In truth, my investigations remind me very much of my experience in Torah study. We understand that each verse in the Torah exists on multiple levels; its meaning is never just the literal understanding of the text. The more I delve into a particular Torah text, the more and deeper meanings I uncover, to the extent that Hashem graces me with the ability to perceive anything about His sublime Torah.

Similarly, the more I look into what message Hashem is sending with this pandemic, the more I understand that there is no one message, no single reason, no unitary conclusion we are all meant to derive. Except maybe this.

The world has a Creator and a Sustainer and He is asking us to recognize that this is all from His Hand.

Shabbat recently ended in Israel. I spent much more of it in prayer and Torah study than I used to. As Hashem's hashgacha pratit (personal Divine supervision) would have it, I have been studying Sefer Yeshayahu (Isaiah) with my local Tanach study group. Yeshayahu speaks in poetic language, for which I require extensive commentary, so that I can understand his prophecies. He also speaks, more than any other Biblical prophet, about the messianic era.

These last few weeks, I sense that I have been speaking fewer words than I used to. And that  gives me more time to focus on the world that Hashem created, to notice things I am usually too busy to take note of.

Today, I sat on my couch, facing Jerusalem, and watched the clouds blow by through the windows in our living room. For 5780 years, Hashem has been moving clouds in the sky, and, for the most part, at least since I was a child, I have been too preoccupied to focus on the way the sky constantly changes.

I took a sip of cold water from a cup and was able to focus my attention on the miracle of being able to coordinate my lips and my tongue and my throat to be able to drink. I marveled at the fact that I have, at my disposal, a virtually limitless supply of fresh, cold water to slake my thirst.

The cup and the clouds were meditations to me, reminding me to notice all the gifts Hashem bestows upon me, literally at every moment, for which I have been, in the main, too overloaded to observe.

I believe, no less than I did before, in the greatness and the power of Hashem and in His ability to bring the Final Redemption. I believe, no less than I did before, in the likelihood that the changes COVID-19 has wrought are meant to bring us closer to the day when the Moshiach will be revealed and he can get on with the work of building the Third and final Temple in Jerusalem, of bringing the rest of the Jews back to Israel and to Torah, of bringing peace to the whole world and all the other promises of the Messianic era.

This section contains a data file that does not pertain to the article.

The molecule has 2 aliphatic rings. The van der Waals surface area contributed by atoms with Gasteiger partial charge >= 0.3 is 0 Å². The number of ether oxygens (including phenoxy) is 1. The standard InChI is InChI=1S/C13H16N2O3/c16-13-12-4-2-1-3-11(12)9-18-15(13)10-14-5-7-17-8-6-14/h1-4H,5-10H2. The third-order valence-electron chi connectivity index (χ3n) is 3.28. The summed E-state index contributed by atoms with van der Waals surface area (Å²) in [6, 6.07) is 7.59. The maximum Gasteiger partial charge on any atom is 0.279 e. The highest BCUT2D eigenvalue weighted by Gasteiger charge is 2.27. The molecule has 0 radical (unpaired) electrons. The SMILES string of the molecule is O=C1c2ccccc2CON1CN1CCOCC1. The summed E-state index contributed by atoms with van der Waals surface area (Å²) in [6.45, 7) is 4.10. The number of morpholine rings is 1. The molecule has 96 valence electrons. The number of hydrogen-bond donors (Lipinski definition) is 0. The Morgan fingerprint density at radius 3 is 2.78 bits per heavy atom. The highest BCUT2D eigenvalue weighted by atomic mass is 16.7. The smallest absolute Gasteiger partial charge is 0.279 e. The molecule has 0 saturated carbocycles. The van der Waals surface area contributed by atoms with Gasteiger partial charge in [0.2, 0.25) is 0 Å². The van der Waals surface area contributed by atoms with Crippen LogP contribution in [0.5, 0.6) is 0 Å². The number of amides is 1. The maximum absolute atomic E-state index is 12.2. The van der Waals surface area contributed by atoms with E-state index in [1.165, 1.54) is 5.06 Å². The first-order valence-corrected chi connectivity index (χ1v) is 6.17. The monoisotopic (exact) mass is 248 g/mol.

What's changed is that I have taken a deep breath and convinced myself that my work now is to sit and quietly wait. To turn inward. To pray. To study. To contemplate. To notice.

Those who know me in real life know that this is a chidush - a novel approach for me. I, who have spent a lifetime shouting from rooftops, am feeling humbled by the massive power Hashem has turned loose in the world.

In this, I am with Yeshayahu haNavi who said, "
And I will wait for the Lord, Who hides His countenance from the House of Jacob and I will hope for Him." (8:17)

For all my hubris, I know nothing.

And now I sit and quietly wait.

Sunday, March 01, 2020

100 Days of Thanking Hashem

Now available on

I once heard a Torah teacher speak about what animates her teaching. She described how, whenever she learns something new, she can't wait to share that new insight with others.

That's pretty much why I just published a Jewish gratitude journal: 100 Days of Thanking Hashem: Build Your Spiritual Capacity for Gratitude, One Day At A Time